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Here’s what we’re talking about:
- The Bernieworld diaspora: We’re tracking 44 staffers who felt the Bern in 2020
- A federal judge temporarily blocked Texas’ abortion law
- Los Angeles advanced the strictest vaccine requirements in the US
With Phil Rosen.
1. BERNIE’S LASTING INFLUENCE: Sen. Bernie Sanders’ former campaign aides don’t expect another presidential run. But they do expect the movement they helped create to remain a major force in American politics. Insider checked in on what some former top staffers are up to now. They have spread out across the US to back insurgent progressive candidates, organize behind social causes, and even run for office themselves.
Here’s a look at the list of people we’re tracking:
- Faiz Shakir, campaign manager: Sanders’ top aide on the 2020 presidential campaign remains the senator’s chief political advisor. Shakir also works for Sanders through the senator’s political committee, Friends of Bernie Sanders, and he’s the founder and editor of the left-leaning media outlet More Perfect Union.
- Analilia Mejia, political director: She’s serving in the Biden administration’s Labor Department as a deputy director of the Women’s Bureau, which promotes the welfare of wage-earning women.
- Chuck Rocha, senior advisor to the campaign: Rocha launched the pro-Biden Latino super PAC Nuestro PAC after Sanders dropped out of the race. Now he’s using it to focus on turning out Latinos in congressional and Senate elections to address what he called “a real effing problem with the Latino vote down-ballot.”
- Nikki Dones, Jane Sanders’ chief of staff: Dones went on to cofound Frontline Catalysts, a nonprofit in Oakland, California, that seeks to empower young people to organize for climate justice.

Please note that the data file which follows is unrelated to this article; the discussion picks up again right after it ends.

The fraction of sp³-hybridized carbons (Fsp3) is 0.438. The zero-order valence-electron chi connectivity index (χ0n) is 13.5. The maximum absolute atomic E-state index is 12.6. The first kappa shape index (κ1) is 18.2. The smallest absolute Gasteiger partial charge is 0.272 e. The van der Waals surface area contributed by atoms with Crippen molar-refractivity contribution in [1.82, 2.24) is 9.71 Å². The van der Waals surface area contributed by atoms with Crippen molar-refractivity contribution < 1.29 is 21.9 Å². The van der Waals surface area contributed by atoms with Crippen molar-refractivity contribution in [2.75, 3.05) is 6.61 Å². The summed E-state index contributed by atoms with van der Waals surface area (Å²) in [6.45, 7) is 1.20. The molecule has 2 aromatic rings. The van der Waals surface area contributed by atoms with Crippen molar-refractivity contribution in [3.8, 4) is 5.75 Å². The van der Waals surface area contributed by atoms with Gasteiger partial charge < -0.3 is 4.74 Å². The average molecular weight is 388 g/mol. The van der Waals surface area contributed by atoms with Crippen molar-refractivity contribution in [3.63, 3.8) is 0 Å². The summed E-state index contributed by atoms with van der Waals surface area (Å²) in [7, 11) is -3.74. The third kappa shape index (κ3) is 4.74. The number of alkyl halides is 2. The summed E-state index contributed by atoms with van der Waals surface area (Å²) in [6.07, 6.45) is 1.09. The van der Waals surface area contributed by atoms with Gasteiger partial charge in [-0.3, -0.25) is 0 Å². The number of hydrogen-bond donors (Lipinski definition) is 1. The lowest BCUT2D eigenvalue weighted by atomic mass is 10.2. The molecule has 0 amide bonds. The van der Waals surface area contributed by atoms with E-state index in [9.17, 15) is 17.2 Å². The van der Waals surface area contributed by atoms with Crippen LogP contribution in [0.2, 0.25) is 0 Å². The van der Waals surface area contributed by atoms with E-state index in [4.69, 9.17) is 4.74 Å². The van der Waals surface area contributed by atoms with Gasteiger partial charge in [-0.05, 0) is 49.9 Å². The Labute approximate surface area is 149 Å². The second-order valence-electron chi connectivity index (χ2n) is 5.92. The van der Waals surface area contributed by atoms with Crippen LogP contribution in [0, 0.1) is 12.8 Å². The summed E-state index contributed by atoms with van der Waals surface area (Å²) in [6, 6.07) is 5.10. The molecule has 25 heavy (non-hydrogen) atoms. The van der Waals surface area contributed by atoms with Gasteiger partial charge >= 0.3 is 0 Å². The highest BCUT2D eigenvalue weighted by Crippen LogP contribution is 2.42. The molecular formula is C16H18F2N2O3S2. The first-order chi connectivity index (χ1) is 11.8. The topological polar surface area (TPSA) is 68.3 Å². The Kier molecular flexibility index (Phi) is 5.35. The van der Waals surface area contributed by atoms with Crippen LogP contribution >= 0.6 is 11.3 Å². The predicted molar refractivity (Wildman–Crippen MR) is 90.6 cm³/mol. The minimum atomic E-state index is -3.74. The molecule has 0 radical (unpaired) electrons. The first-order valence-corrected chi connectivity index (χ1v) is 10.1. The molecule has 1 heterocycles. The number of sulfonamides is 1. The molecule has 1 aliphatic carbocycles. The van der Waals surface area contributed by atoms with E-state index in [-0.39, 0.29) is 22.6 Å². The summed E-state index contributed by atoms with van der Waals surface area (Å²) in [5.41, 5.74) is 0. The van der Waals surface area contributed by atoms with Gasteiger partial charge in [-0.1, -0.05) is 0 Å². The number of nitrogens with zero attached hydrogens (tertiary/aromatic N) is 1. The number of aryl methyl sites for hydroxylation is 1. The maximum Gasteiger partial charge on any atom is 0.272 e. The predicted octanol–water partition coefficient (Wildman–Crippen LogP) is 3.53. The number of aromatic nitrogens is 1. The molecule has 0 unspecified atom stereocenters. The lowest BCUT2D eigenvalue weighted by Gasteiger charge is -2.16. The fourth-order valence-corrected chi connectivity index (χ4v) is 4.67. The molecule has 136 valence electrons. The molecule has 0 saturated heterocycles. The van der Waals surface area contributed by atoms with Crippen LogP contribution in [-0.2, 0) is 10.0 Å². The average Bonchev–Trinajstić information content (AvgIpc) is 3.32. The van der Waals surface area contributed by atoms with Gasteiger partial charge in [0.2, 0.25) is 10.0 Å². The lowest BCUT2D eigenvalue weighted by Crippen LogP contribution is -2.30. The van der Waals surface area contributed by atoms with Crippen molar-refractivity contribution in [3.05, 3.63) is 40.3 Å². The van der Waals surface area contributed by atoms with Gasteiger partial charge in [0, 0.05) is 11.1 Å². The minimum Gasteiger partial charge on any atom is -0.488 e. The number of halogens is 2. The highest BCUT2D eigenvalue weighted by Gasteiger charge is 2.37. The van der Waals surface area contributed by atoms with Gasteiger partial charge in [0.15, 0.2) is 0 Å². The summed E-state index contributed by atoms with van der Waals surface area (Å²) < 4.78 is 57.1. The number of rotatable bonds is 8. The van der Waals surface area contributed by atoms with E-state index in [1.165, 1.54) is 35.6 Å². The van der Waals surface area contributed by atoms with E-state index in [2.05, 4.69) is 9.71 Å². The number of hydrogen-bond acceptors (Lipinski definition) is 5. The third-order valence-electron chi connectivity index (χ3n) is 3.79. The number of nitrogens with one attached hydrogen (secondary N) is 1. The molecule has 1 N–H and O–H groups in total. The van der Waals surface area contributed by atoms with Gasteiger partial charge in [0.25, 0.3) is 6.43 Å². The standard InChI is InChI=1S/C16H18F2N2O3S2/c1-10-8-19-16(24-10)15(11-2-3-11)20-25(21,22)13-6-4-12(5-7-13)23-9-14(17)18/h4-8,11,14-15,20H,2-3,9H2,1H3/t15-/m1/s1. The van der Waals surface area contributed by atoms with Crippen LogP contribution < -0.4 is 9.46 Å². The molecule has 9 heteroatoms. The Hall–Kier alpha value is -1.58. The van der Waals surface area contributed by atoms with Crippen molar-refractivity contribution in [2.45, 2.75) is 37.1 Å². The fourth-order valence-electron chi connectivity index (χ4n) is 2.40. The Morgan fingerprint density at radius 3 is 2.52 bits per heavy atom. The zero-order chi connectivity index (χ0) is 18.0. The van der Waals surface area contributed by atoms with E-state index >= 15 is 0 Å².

2. Democrats appear ready to punt on the debt ceiling: Senate Democrats are planning to accept an offer from Senate Minority Leader Mitch McConnell to temporarily raise the debt ceiling, delaying the threat of a catastrophic default until December, Politico reports. McConnell’s offer is based on his continued belief that Democrats will ultimately have to address the debt ceiling on their own. He’s just allowing them more time to move through such legislation. Democrats continue to reject that suggestion. The underlining debate doesn’t appear to have changed, so it remains to be seen whether the delay will lead to a breakthrough.
3. Federal judge temporarily blocks Texas’ abortion law: US District Judge Robert Pitman wrote in his 113-page opinion that “this Court will not sanction one more day of this offensive deprivation of such an important right.” Texas has already appealed his decision. More on the ruling.
4. Sanders unleashes on Sens. Joe Manchin and Kyrsten Sinema: The Vermont independent is ready to fight for the $3.5 trillion infrastructure package — and, in a fiery 15-minute press conference, he lashed out at the moderates holding back the spending plan. Sanders directed most of his ire toward Manchin, who he said was doing something “inexcusable” by being vague about the climate policies he supported. More on how Democrats are continuing to squabble over the signature piece of Biden’s economic plan.
- Key quote: “Two people do not have the right to sabotage what 48 want, what the president of the United States wants. That, to me, is wrong,” Sanders told reporters.
- Manchin responded later: He said Sanders wanted an “entitlement society.”